Vassar Today

I Want to Win!

By Daniel Steckenberg ’06

There’s a contradiction in the personality of Vassar’s athletic director, Sharon Beverly: she is both disarmingly modest and a fierce competitor. She is not likely to talk about her accomplishments without some prompting, yet her aggressive side shows when she repeatedly says, “I want to win.” For Beverly, that’s not just a nice sound bite—it’s a mantra, as evidenced by her two years playing professional basketball in France and her 25 successful years coaching basketball, 15 of which were at the Division I level.

Beverly decided to move into the administrative side of athletics largely to marry the two sides of her personality. She had burned out from the all-year grind of running a Division I team and says, “I had to sit down and say, ‘Now what do I want to do?’ Administration seemed like the natural fit—I could still be involved in athletics and still do what I love to do. I want to win, so now I can be helping others to win.”

She shares that competitiveness with her husband, Super Bowl champion Randy Beverly, whose two interceptions helped his New York Jets defeat the Baltimore Colts in Super Bowl III to achieve one of the most famous upsets in sports history. Sharon had “no idea” who Randy was when she met him. “I was coaching at my alma mater Queens College], and was just about to get some lunch with my students when a car pulled up alongside of us,” she says. Randy, who was driving, was a representative for a sneaker company; Sharon told him whose office he should go to. A few days later, when his professional duties were over, he came back—looking specifically for Sharon. Their competitiveness has served them well as a couple (though not as racquetball partners), and they have passed the trait on to their son, a forward for the Virginia Military Institute basketball team.

Before Beverly had spent even an hour on the job here at Vassar she had already accomplished something great. She is believed to be the only female African-American athletic director in Division III, a fact she calls “humbling. I lived through Dr. King’s era, and it’s just sad that we still have these barriers to break.”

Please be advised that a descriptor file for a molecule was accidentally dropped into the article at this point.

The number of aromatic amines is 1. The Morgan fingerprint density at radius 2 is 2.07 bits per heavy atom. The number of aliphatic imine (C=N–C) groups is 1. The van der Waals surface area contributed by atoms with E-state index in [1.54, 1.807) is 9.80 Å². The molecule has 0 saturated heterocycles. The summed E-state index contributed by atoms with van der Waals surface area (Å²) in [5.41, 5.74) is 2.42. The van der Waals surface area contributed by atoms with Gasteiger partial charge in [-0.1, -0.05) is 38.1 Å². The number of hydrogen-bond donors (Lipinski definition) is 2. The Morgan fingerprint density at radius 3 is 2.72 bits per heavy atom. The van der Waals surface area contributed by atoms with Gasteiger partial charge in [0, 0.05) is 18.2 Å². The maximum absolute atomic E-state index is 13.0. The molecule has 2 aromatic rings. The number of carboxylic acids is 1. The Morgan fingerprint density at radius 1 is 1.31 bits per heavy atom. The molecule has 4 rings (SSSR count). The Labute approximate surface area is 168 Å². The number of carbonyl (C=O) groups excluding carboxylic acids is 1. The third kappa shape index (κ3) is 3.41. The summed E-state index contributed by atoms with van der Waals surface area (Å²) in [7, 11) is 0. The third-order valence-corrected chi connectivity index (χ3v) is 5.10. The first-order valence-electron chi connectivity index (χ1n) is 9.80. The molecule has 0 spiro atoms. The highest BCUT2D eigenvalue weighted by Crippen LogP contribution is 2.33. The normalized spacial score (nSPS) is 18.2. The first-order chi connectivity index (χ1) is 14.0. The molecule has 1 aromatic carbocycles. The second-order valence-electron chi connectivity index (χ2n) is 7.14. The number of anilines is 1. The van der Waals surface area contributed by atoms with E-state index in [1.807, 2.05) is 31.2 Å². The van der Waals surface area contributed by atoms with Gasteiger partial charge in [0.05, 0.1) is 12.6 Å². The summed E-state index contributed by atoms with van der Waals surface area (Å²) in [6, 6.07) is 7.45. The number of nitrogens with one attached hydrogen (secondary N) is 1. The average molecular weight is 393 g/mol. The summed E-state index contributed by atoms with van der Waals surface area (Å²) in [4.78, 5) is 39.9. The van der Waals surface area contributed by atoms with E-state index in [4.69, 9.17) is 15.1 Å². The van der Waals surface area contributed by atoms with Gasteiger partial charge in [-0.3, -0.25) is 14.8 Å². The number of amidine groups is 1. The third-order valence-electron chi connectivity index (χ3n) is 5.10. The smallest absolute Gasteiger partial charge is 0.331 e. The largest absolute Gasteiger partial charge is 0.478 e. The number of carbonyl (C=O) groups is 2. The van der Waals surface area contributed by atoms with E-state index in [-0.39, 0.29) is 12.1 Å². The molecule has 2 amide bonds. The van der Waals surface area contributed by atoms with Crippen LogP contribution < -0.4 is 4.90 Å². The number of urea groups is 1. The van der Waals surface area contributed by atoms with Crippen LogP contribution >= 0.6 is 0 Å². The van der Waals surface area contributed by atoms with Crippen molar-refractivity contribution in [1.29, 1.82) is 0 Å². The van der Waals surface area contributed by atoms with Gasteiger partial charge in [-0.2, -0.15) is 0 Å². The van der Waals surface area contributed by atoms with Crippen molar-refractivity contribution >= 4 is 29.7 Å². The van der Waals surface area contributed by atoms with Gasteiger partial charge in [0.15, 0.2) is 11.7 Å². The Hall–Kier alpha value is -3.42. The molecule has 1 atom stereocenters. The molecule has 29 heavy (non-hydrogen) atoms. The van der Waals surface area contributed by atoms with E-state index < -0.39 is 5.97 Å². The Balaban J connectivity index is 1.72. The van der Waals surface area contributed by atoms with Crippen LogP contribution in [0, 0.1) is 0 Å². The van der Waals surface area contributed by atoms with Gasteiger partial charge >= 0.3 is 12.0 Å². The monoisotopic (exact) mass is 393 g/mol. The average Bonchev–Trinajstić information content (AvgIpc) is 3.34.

Yet she is likely to deflect questions about herself in favor of talking about her work with Vassar’s Athletic Department. “I think the most important thing I strive to do is help each program be as competitive as possible, and to have as much equity within our program as we can,” she says.

Respecting Vassar’s tradition of academic excellence, Beverly says the most important thing the department can do is recruit “qualified student athletes. To bring in someone who does not have the academic background to be successful fails everyone. It fails the students because they are not going to be able to succeed academically, and it fails the program because they may be able to contribute for a year, but then eventually they are going to end up academically ineligible.”

Beverly has big plans for Vassar. She wants to build a proper baseball field (the current facility doesn’t have an outfield fence or dugouts) and a turf field for the field hockey team, and she wants to see Vassar “consistently vying for Liberty League championships in the majority of our sports.”

For now Beverly is content to work behind the scenes toward Vassar’s success, a process she hopes won’t take too long. “We put our graduates into the world and we want them to excel; that’s what our education is all about,” she says. “And when we put our student athletes on the field we want them to have that same confidence, that they can excel in their sport. To me, winning should be a natural fit for Vassar, because I think we’re winning at everything else.”